National Taiwan Normal University Course Outline
Spring , 2024

@尊重智慧財產權,請同學勿隨意影印教科書 。
Please respect the intellectual property rights, and shall not copy the textbooks arbitrarily.

I.Course information
Serial No. 1390 Course Level Undergraduate
Course Code EAU0240 Chinese Course Name 韓國文化與社會
Course Name Culture and Society of Korea
Department Department of East Asian Studies
Two/one semester 1 Req. / Sel. Sel.
Credits 3.0 Lecturing hours Lecture hours: 3
Prerequisite Course
Course Description
Day & Class Period/Location Tue. 6-8 Main Pu 305
Curriculum Goals Corresponding to the Departmental Core Goal
1. have a broad-based understanding of both traditional and contemporary Korean culture, in addition to political, social, and mindset of Korean people and society. College:
 1-5 Within the strategy and knowledge of cross-disciplinary and cross-culture, and cross-disciplinary professional ability of humanities and social sciences
2. enhance their interests and ability to view and analyze Korea and Korean society from their own perspectives, including understanding shifts in culture over time. College:
 1-4 Within the ability of political, social and economical vision and thinking in East Asia regional studies
3. be able to advance structured arguments about Korea, identify the cultural norms behind social and political behavior, College:
 3-1 Within the ability of macroscopic thinking, independent thinking, professional research and critical introspection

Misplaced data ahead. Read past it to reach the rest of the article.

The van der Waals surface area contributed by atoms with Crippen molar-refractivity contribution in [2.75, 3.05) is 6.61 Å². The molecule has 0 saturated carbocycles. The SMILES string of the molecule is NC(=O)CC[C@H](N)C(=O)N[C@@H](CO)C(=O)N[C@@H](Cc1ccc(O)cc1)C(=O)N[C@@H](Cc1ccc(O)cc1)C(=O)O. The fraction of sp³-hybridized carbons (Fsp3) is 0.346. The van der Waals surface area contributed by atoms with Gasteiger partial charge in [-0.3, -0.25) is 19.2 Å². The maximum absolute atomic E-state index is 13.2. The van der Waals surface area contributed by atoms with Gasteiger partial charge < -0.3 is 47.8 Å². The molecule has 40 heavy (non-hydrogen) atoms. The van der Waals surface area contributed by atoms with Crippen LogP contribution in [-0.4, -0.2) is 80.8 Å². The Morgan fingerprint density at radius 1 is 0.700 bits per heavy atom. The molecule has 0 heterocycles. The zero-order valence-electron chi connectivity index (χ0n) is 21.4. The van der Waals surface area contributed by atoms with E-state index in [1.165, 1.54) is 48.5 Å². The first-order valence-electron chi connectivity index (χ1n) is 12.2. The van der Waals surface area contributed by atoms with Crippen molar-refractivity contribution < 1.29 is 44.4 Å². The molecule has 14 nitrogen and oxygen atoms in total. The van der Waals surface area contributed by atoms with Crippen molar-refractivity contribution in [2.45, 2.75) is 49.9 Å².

4. understanding shifts in culture and tradition overtime, and the dynamic changes that brought to Korean people and society. College:
 3-2 Within the world view and humanistic literacy of respecting and tolerating different cultures

II. General Syllabus
Instructor(s) KEUM HieYeon/ 琴喜淵


Course Schedule

Week 1: Class and Course Introduction

  1. Introduction of the Course
  2. Differences between East and West
  3. “How to make a good presentation?”

Making teams for “Group Presentation and Project”

Students will be divided into groups and each group should have one or more foreign student.

Each presentation should not have more than 30 slides and class presentation should be no longer than 30 minutes including Q&A. Each team should discuss the topic with instructor prior to start. Each slide should not contain too much text.  Be sure that the group project or presentation will be “evaluated as a team.” Rather than putting separate individual works together, real teamwork and collaborative works are strongly required.

Week 2: “Korea A to Z: Understanding Traditional and Modern Korea”

        Lecture 1: “25 Key Words of Korean Society and Culture”

Week 3: “Korea in Traditional Asian Order”

China and Korea in Tributary System and Suzerainty

Korea between China and Japan

Asian Culture? Asian Values?

In Class Discussion on “Asian Values”: Human Rights or Social Order”

  • Read the following articles with a news clip on “Asian Values.” There will be a team discussion on the topic tomorrow. Each team will choose either “He deserves it” or “It is too cruel.”
  1. “American Teen-ager lashed in Singapore arrives home”
  2. Summary note, “Asian Values”